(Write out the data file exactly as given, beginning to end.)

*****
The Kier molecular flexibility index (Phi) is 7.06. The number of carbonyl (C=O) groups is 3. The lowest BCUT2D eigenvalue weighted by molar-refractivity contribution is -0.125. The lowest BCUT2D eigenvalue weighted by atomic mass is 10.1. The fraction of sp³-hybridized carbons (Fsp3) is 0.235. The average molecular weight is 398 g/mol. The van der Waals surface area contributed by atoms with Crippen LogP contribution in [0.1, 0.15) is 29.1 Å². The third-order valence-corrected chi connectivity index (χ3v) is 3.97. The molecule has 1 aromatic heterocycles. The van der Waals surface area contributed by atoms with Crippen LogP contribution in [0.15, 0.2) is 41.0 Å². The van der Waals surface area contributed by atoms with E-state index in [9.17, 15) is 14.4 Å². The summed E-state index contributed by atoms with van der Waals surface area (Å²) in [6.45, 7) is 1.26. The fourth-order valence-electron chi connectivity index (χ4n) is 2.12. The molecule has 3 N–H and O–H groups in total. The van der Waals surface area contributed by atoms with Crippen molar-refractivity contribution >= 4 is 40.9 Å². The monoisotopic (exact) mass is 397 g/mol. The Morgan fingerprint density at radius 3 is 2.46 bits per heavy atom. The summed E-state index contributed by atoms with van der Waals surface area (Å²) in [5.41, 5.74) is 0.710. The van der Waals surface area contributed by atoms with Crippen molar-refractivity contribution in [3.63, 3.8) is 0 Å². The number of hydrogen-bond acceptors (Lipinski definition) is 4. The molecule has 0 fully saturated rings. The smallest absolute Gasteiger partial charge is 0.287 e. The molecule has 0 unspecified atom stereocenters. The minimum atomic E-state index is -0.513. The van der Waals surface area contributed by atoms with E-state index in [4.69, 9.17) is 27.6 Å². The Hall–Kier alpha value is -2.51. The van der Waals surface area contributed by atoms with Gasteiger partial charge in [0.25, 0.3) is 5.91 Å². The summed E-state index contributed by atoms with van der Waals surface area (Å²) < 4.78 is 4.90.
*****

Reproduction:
The Kier molecular flexibility index (Phi) is 7.06. The number of carbonyl (C=O) groups is 3. The lowest BCUT2D eigenvalue weighted by molar-refractivity contribution is -0.125. The lowest BCUT2D eigenvalue weighted by atomic mass is 10.1. The fraction of sp³-hybridized carbons (Fsp3) is 0.235. The average molecular weight is 398 g/mol. The van der Waals surface area contributed by atoms with Crippen LogP contribution in [0.1, 0.15) is 29.1 Å². The third-order valence-corrected chi connectivity index (χ3v) is 3.97. The molecule has 1 aromatic heterocycles. The van der Waals surface area contributed by atoms with Crippen LogP contribution in [0.15, 0.2) is 41.0 Å². The van der Waals surface area contributed by atoms with E-state index in [9.17, 15) is 14.4 Å². The summed E-state index contributed by atoms with van der Waals surface area (Å²) in [6.45, 7) is 1.26. The fourth-order valence-electron chi connectivity index (χ4n) is 2.12. The molecule has 3 N–H and O–H groups in total. The van der Waals surface area contributed by atoms with Crippen molar-refractivity contribution >= 4 is 40.9 Å². The monoisotopic (exact) mass is 397 g/mol. The Morgan fingerprint density at radius 3 is 2.46 bits per heavy atom. The summed E-state index contributed by atoms with van der Waals surface area (Å²) in [5.41, 5.74) is 0.710. The van der Waals surface area contributed by atoms with Crippen molar-refractivity contribution in [3.63, 3.8) is 0 Å². The number of hydrogen-bond acceptors (Lipinski definition) is 4. The molecule has 0 fully saturated rings. The smallest absolute Gasteiger partial charge is 0.287 e. The molecule has 0 unspecified atom stereocenters. The minimum atomic E-state index is -0.513. The van der Waals surface area contributed by atoms with E-state index in [4.69, 9.17) is 27.6 Å². The Hall–Kier alpha value is -2.51. The van der Waals surface area contributed by atoms with Gasteiger partial charge in [0.25, 0.3) is 5.91 Å². The summed E-state index contributed by atoms with van der Waals surface area (Å²) < 4.78 is 4.90.